WHY IS PREVENTION IMPORTANT?
Regular dental visits are essential to maintaining healthy teeth and gums. According to the American Dental Association, 80% of adults have some form of periodontal disease. With improper care, infections can start within 1-2 weeks. For maximum benefit, a good home care regimen must be supplemented with a visit to your dentist and/or hygienist at least every six months.
Ultimately, our long term goals are to minimize infections and recognize and treat forces that can lead to premature tooth loss. In addition, we will provide the education necessary to improve your oral health, which in turn leads to better overall health.
Checking your teeth for decay is only a small part of your exam at Aerni Dental. Along with an oral cancer screening, an evaluation of your bite/occlusion will be performed to check for excessive wear. Dr. Aerni and your hygienist will also check your gums (gingiva) for inflammation, tooth mobility and pockets and then examine your mouth for indications of possible cancer, diabetes and vitamin deficiencies. Your hygienist will clean your teeth and encourage you to maintain good oral hygiene. Dr. Aerni and his staff will listen to any issues you may be experiencing or have concerns about and discuss options for treatment.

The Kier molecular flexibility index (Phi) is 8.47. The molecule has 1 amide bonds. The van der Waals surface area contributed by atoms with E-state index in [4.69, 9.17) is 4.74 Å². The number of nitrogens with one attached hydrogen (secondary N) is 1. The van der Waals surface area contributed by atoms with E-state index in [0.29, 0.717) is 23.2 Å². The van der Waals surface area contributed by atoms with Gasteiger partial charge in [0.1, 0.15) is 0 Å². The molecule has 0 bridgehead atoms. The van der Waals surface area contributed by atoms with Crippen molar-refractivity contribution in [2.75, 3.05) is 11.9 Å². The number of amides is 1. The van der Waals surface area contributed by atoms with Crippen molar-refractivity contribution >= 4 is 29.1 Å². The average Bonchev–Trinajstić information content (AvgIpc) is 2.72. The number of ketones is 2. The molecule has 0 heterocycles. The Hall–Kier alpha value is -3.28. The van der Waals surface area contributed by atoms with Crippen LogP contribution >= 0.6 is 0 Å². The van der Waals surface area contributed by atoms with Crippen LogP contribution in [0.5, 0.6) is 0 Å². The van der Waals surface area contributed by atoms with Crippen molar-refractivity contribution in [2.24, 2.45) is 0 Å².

There are two classifications of periodontal diseases based on the severity of the disease: gingivitis and periodontitis. Gingivitis is a gum infection caused by bacteria and plaque, it affects only the gums and is reversible. Gingivitis, however, may lead to more serious harmful forms of periodontal disease called periodontitis. Periodontitis is one of the main contributors to premature tooth loss.
You may have periodontal disease and have none of these symptoms. This is where regular dental checkups, your dentist and hygienist play a pivotal role in diagnosis and prevention. Periodontal disease is an infection of the gums and supporting bone as a result of high levels of bacteria that start a release of tissue-destroying enzymes. There is a part of your gum that is actually not attached to your teeth. It is a shallow v-shaped crevice between the tooth and gum and is called a sulcus. Gum disease attacks the area within the sulcus just below the gum line. The disease causes a breakdown of the attachment of the tooth and its supporting tissues. As the disease progresses the tissues are damaged and the sulcus now becomes a pocket. Typically, the more severe the disease or infection, the greater the pocket depth. Treatment is aimed at stopping further damage and reversing the progression of the disease.